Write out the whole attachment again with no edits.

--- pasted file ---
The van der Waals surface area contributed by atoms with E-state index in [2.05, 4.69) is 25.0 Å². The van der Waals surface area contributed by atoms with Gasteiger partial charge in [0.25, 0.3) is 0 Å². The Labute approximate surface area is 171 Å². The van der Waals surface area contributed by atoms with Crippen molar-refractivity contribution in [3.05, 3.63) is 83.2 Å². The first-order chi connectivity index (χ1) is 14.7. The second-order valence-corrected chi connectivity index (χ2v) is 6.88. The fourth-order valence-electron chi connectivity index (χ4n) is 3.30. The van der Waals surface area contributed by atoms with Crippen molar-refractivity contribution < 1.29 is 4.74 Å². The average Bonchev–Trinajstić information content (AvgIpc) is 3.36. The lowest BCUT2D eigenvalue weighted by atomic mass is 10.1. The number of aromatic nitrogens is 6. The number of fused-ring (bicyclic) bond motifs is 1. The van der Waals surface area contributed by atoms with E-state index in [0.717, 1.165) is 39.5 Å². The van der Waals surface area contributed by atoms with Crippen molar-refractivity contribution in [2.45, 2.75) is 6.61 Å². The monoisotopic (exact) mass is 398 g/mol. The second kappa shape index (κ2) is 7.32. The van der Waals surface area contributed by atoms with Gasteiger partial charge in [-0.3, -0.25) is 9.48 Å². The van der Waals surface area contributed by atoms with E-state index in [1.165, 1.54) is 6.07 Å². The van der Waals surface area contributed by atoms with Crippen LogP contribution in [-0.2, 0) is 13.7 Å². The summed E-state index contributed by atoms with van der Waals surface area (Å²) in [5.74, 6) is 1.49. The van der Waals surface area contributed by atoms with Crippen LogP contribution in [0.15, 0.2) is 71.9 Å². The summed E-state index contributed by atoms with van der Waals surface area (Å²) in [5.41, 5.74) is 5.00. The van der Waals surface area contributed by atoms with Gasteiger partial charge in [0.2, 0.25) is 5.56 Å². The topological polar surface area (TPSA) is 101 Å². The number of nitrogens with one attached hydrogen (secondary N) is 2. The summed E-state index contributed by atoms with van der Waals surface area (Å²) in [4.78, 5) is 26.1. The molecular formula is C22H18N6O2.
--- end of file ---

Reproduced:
The van der Waals surface area contributed by atoms with E-state index in [2.05, 4.69) is 25.0 Å². The van der Waals surface area contributed by atoms with Gasteiger partial charge in [0.25, 0.3) is 0 Å². The Labute approximate surface area is 171 Å². The van der Waals surface area contributed by atoms with Crippen molar-refractivity contribution in [3.05, 3.63) is 83.2 Å². The first-order chi connectivity index (χ1) is 14.7. The second-order valence-corrected chi connectivity index (χ2v) is 6.88. The fourth-order valence-electron chi connectivity index (χ4n) is 3.30. The van der Waals surface area contributed by atoms with Crippen molar-refractivity contribution < 1.29 is 4.74 Å². The average Bonchev–Trinajstić information content (AvgIpc) is 3.36. The lowest BCUT2D eigenvalue weighted by atomic mass is 10.1. The number of aromatic nitrogens is 6. The number of fused-ring (bicyclic) bond motifs is 1. The van der Waals surface area contributed by atoms with E-state index in [0.717, 1.165) is 39.5 Å². The van der Waals surface area contributed by atoms with Crippen molar-refractivity contribution in [2.45, 2.75) is 6.61 Å². The monoisotopic (exact) mass is 398 g/mol. The second kappa shape index (κ2) is 7.32. The van der Waals surface area contributed by atoms with Gasteiger partial charge in [-0.3, -0.25) is 9.48 Å². The van der Waals surface area contributed by atoms with E-state index in [1.165, 1.54) is 6.07 Å². The van der Waals surface area contributed by atoms with Crippen LogP contribution in [-0.2, 0) is 13.7 Å². The summed E-state index contributed by atoms with van der Waals surface area (Å²) in [5.74, 6) is 1.49. The van der Waals surface area contributed by atoms with Crippen LogP contribution in [0.15, 0.2) is 71.9 Å². The summed E-state index contributed by atoms with van der Waals surface area (Å²) in [5.41, 5.74) is 5.00. The van der Waals surface area contributed by atoms with Gasteiger partial charge in [0.2, 0.25) is 5.56 Å². The topological polar surface area (TPSA) is 101 Å². The number of nitrogens with one attached hydrogen (secondary N) is 2. The summed E-state index contributed by atoms with van der Waals surface area (Å²) in [4.78, 5) is 26.1. The molecular formula is C22H18N6O2.